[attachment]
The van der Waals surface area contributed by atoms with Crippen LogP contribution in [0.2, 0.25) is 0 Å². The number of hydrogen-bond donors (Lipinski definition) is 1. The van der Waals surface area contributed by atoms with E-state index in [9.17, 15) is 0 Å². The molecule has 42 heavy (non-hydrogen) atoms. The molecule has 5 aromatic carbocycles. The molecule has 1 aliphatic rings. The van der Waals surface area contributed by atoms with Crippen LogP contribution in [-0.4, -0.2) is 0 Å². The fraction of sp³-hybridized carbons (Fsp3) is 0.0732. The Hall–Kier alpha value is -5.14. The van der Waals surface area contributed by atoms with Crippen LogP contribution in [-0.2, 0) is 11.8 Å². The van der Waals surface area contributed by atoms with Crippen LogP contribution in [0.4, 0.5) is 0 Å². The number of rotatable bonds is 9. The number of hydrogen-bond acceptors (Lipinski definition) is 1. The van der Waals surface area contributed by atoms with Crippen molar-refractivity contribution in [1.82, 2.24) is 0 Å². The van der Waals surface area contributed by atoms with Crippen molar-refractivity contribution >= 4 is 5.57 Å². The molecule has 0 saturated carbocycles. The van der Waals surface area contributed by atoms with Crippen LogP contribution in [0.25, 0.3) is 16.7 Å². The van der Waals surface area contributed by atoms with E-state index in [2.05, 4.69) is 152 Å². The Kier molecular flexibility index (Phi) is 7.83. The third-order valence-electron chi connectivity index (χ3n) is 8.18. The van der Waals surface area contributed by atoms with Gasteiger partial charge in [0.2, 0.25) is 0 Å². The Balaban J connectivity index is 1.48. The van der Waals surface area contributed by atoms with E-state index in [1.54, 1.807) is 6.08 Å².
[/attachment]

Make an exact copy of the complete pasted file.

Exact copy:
The van der Waals surface area contributed by atoms with Crippen LogP contribution in [0.2, 0.25) is 0 Å². The number of hydrogen-bond donors (Lipinski definition) is 1. The van der Waals surface area contributed by atoms with E-state index in [9.17, 15) is 0 Å². The molecule has 42 heavy (non-hydrogen) atoms. The molecule has 5 aromatic carbocycles. The molecule has 1 aliphatic rings. The van der Waals surface area contributed by atoms with Crippen LogP contribution in [-0.4, -0.2) is 0 Å². The fraction of sp³-hybridized carbons (Fsp3) is 0.0732. The Hall–Kier alpha value is -5.14. The van der Waals surface area contributed by atoms with Crippen LogP contribution in [-0.2, 0) is 11.8 Å². The van der Waals surface area contributed by atoms with Crippen LogP contribution in [0.4, 0.5) is 0 Å². The number of rotatable bonds is 9. The number of hydrogen-bond acceptors (Lipinski definition) is 1. The van der Waals surface area contributed by atoms with Crippen molar-refractivity contribution in [1.82, 2.24) is 0 Å². The van der Waals surface area contributed by atoms with Crippen molar-refractivity contribution >= 4 is 5.57 Å². The molecule has 0 saturated carbocycles. The van der Waals surface area contributed by atoms with Crippen LogP contribution in [0.25, 0.3) is 16.7 Å². The van der Waals surface area contributed by atoms with E-state index in [2.05, 4.69) is 152 Å². The Kier molecular flexibility index (Phi) is 7.83. The third-order valence-electron chi connectivity index (χ3n) is 8.18. The van der Waals surface area contributed by atoms with Gasteiger partial charge in [0.2, 0.25) is 0 Å². The Balaban J connectivity index is 1.48. The van der Waals surface area contributed by atoms with E-state index in [1.54, 1.807) is 6.08 Å².